“in a barbarous country, the language of which I do not understand; I have no conversation, but with the rudest people. my walks are on the inaccessible shore of a sea, which is perpetually stormy: my monks are only known by their dissoluteness, and living without any rule or order. could you sce the abby, Philintus, you would not call it one. the doors and walls are without any ornament, except the heads of wild boars and hinds feet, which are nailed up against them, and the hides of frightful animals. the cells are hung with the skins of deer. the monks have not so much as a bell to wake them, the cocks and dogs supply that defect. in short, they pass their whole days in hunting; would to heaven that were their greatest fault, or that their pleasures terminated there! I endeavour in vain to recall them to their duty; they all

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combine against me, and I only expose myself to continual vexations and dangers. I imagine I see every moment a naked sword hang over my head. sometimes they surround me, and load me with infinite abuses : sometimes they abandon me, and I am left alone to my own tormenting thoughts. I make it my endeavour to merit by my sufferings, and to appease an angry God. sometimes I grieve for the loss of the house of the Paraclete, and wish to see it again. ah Philintus, does not the love of Heloise suill burn in my heart? I have not yet triumphed over that unhappy passion. in the midst of my retirement I sigh, I weep, I pine, I speak the dear name Heloise, and am pleased to hear the sound."- Letters of the celebrated Abelard and Heloise. Translated by Mr John Hughes. Glasgow, 1751.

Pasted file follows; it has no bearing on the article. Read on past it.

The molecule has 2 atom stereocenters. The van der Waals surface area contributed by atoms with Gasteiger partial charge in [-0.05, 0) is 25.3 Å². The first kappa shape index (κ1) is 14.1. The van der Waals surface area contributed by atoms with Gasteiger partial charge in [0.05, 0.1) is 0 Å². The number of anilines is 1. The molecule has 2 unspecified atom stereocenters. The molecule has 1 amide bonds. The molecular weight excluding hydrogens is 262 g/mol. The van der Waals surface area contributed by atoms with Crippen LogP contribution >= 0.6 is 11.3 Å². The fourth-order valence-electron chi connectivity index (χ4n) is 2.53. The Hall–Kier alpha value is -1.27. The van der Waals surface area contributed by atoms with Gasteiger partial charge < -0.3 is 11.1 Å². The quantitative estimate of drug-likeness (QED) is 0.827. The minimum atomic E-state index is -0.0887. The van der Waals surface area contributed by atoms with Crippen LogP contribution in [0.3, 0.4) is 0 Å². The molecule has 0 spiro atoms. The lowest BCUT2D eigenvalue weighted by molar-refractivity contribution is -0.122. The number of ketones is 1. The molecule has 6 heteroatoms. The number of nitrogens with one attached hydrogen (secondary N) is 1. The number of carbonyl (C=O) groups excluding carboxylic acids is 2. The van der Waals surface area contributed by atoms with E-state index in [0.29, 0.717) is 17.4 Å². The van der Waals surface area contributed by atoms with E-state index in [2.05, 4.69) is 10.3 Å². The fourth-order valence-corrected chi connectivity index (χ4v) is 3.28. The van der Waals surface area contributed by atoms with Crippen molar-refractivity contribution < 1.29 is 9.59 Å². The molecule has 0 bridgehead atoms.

Note 11, P. 151. - "Were it not for my magic garters and staff.”—The method of making the Magic Garters and the Magic Staff is thus laid down in Les Secrets Merveilleu.r du petit Albert, a French translation of Alberti Parni Libcllus de Mirabilibus Naturæ Arcanis:

“Gather some of the herb called motherwort, when the sun is entering the first degree of the sign of Capricorn; let it dry a little in the shade, and make some garters of the skin of a young hare ; that is to say, having cut the skin of the hare into strips two inches wide, double them, sew the before-mentioned herb between, and wear them on your legs. No horse can long keep up with a man on foot who is furnished with these garters."--p. 128.